KUALA LUMPUR 12 DEC 2022 – Financial well-being refers to an individual’s ability to meet ongoing financial obligations, make financial decisions, and achieve financial goals that can improve one’s overall quality of life.
Similarly, businesses should be in good financial health in order to withstand unexpected financial setbacks to secure their business growth.
These indicate that the urgency of inculcating financial well-being should begin with individuals, families, business communities, and society at large.
Due to the Covid-19 pandemic and uncertain economic situations, it cannot be denied the government had introduced various fiscal measures such as stimulus packages, wage subsidies, and cash handouts to help our nations to stay afloat.
However, in order to have a greater, longer-term impact, Malaysians’ financial literacy must be improved.
Recently, RinggitPlus Malaysian Financial Literacy Survey found several painful truths on the current financial state of our citizens, including lack of savings, cash flow issues, and worrying trends.
Based on the general opinions and the common financial challenges in some way portrays the T20, M40, B40 ratio has been predicted to worsen to T10, M40, and B50 groups.
Following the last plea list published by Bernama prior the election and formation of the Unity Government,
Malaysia Literacy in Financial Education Association (MyLIFE) Chairman Amy Seok suggested the government to focus on strategizing action plans to elevate financial literacy among Malaysians.
All this while, the government has strongly become a caretaker in providing financial aids and subsidies to the nations. Nevertheless, this is not a long-term solution, and therefore the government should allocate resources or grants to elevate the financial literacy of the nations by helping them attain financial resilience and sustainable development goals.
Furthermore, to eradicate poverty, helping the underprivileged individuals is indeed a committed mission, to educate and guide them to stand on their feet is even a noble vision.
This can be accomplished when the government leverages financial education and technology to address specific financial pain points and provides simple ways for Malaysians to improve their financial skills, knowledge and prepare for future crises.
Hence, MyLIFE urges all the relevant stakeholders to take urgent actions to solve these matters which involve the joint efforts of government agencies, regulators, financial institutions, NGOs, and educational institutions. MyLIFE also hopes to collaborate and bridge the ecosystem, connecting experienced financial advisors and planners to join forces in elevating financial literacy. An effective and inclusive ecosystem needs to progressively develop strategies and take immediate initiatives especially in elevating the financial well-being of households and businesses.
To concern on these main targeted communities:
The Youth (those ages 18 to 25); The Malaysian’s graduates and undergraduates are losing confidence for their future and the nation’s future. Immediate actions need to be taken to reach out to them. The new generation has an entirely different value system compared to the previous generation.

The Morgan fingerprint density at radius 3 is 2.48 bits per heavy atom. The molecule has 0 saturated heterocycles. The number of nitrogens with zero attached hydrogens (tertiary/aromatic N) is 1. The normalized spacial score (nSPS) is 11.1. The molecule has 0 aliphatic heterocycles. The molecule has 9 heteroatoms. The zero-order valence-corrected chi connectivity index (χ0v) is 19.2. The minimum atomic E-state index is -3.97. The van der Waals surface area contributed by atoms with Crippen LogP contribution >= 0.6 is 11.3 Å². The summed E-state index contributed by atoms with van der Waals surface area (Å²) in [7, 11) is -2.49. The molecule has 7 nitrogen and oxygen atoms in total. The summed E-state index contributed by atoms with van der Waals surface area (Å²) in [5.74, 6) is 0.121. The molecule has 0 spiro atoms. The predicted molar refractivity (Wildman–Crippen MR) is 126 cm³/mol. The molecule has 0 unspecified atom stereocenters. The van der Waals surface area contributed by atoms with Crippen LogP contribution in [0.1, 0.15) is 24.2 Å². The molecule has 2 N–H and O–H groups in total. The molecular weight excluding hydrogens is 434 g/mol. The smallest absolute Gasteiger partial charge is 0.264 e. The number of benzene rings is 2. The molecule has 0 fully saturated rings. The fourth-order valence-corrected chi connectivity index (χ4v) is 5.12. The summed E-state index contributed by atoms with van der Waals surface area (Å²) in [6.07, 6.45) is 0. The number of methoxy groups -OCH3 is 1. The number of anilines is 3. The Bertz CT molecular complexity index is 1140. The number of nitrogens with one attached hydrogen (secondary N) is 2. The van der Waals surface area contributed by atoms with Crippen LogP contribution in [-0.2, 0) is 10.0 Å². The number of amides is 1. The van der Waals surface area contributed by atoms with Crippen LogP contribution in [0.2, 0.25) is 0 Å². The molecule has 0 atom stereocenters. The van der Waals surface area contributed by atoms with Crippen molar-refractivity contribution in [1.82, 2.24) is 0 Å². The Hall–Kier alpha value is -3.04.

The Family (those ages 25 to 80; can further classified to young family member, old family member)
The Employee (those ages 20 to 60; can further classified to junior employee, senior employee)
The SMEs & Businessman community (those ages 30 to 60)
To consistently raise constant awareness and conduct educational campaigns on financial literacy:
1. Upskilling towards income creation
2. Managing cash flow and spending habits
3. Saving for emergency fund, retirement, health & fundamental insurance
4. Investing in trusted Investment channels
5. Avoiding fraud and scams
It is also suggested that the government can focus more on community projects that can be offered to the M40 and B50 communities as well, other than giving T10 to continuously monopolize the opportunities and margin.
In fact, relevant stakeholders can further segmentize each group into different categories to offer different levels of financial support and assistance.
For instance, when it comes to extreme poverty, or disabled communities, they are mostly dependents; but those who are young and healthy, we can guide them to upskilling and unleash their potential to prepare themselves in the workforce or to venture into the world of entrepreneurship.
Overall, as the need for financial planning and literacy grows in the post-pandemic era, the government can play a more significant role in empowering individuals to become financially literate, beyond economic and nation building.
Through these recommended solutions, Malaysians of diverse backgrounds and financial standings can gain better insights into their habits and rebuild their financial stability, even as Malaysia recovers and adapts to the current and upcoming global economic challenges. – MYLIFE
Read more : FREE HEALTH SCREENING FOR AGED 40 AND ABOVE
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